for soprano, electronics and orchestra
Soloist(s) and orchestra



Soloist(s) and orchestra


Soprano and orchestra: 3 flutes (1 doubling piccolo), 2 oboes, 3 clarinets (1 doubling bass clarinet), 2 bassoons, 4 horns, 4 trumpets (1 doubling piccolo trumpet), 3 trombones, tuba (optional), timpani, percussion (4 players), harp, piano (doubling celeste), and strings; trumpets 2 and 3, off-stage, double Crotales, trumpet 4, off-stage, doubles glockenspiel


20 minutes

commissioned by


Sylvia McNair, soprano, with the New York Philharmonic, Kurt Masur, conductor; New York, NY (November 11, 1999)

Performance note

For Vocalise, we used some 26 speakers distributed throughout the concert hall, most hidden behind rows of seats and used as surrounds.A Yamaha 02R mixing board controlled the surround sends, programmed to switch from front center, L and R speakers to surround speakers.The vocal mic triggered a number of digital delays which became louder as the piece progressed, so that by the end there was no direct signal heard in the front house speakers, only processed sound from the surrounds.A Kaoss pad allowed the sound operator to play additional effects live, such as sweeps and glissandos.

Program note

Vocalise was commissioned by the New York Philharmonic as part of an evening entitled “Messages for the Millennium,” presented in 1999 by Music Director Kurt Masur. Maestro Masur chose five composers from five countries and asked them what their message to the Philharmonic audience was on the eve of the new millennium.

This was an interesting question to ask concert composers since we have been writing for an ensemble that grew in size and variety from the Baroque period to the beginnings of the 20th century, but then froze around 1900. The size of the modern symphony is exactly the same as it was at the beginning of the 20th century, and here we are entering the 21st.

For me, the answer to Mr. Masur’s question was clear. It was time for the acoustic world of classical music to come to terms with the worlds of amplification and electronic manipulation that surrounded it in the popular and film world.

The mention of amplification frightens many concertgoers, who imagine shrieks and howls tearing them from their seats. I wanted to write a piece using electronics that was beautiful to hear. Marshall McLuhan’s famous saying is that “the medium is the message.” I wanted to change that concept, and show that “the medium is the messenger.” The composer sends his message – be it Bach or Boulez – through the performers to the audience. And if amplification and electronics is part of the language of the rest of the musical world, why shouldn’t it be a part of concert music too?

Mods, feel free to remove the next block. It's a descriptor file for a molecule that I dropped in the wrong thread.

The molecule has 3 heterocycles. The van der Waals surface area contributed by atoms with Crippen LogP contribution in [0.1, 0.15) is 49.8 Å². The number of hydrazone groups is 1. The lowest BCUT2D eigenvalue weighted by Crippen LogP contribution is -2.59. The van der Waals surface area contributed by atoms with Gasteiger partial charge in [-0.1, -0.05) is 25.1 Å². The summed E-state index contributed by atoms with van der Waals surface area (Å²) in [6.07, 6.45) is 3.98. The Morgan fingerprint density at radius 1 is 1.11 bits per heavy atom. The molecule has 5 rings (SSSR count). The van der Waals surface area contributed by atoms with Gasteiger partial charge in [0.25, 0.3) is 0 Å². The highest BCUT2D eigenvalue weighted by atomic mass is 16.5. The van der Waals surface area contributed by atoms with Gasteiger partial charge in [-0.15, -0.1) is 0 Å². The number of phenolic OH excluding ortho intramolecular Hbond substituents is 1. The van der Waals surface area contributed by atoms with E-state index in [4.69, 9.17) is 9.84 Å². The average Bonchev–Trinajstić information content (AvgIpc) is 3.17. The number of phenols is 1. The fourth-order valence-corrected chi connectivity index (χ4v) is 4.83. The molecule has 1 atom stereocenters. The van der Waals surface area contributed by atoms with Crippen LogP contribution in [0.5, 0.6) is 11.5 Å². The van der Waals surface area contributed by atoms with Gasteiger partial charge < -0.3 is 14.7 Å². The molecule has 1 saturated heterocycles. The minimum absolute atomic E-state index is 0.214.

The shape of Vocalise was determined by my desire to write a piece that gradually led the audience from the natural lyrical sound of the human voice, through the acoustic natural sound of voice and orchestra. At a point where the growing intensity of the music and the low lyric voice would provide problems of projection, the singer moves to a microphone and is amplified through the hall (speakers are placed around the hall.) The piece can then grow even more in intensity, and at a peak, the singer sings a passage that is “caught” by the electronics and repeated again and again (a “loop”). Solo instruments in the orchestra add to this looping effect by playing into microphones next to them, and the peak of the work combines a full orchestral palette with both the treated and amplified voice and treated solo instruments, which then careen downwards followed by echos from the electronics.

The piece becomes quieter and quieter, and ends up with the soprano humming the same melody she hummed acoustically on the stage at the opening of the work, but this time into a microphone which transforms the humming into an overlapping series of echoes that gently surround the audience.

— John Corigliano

No items found.


Corigliano: Conjurer & Vocalise

Read More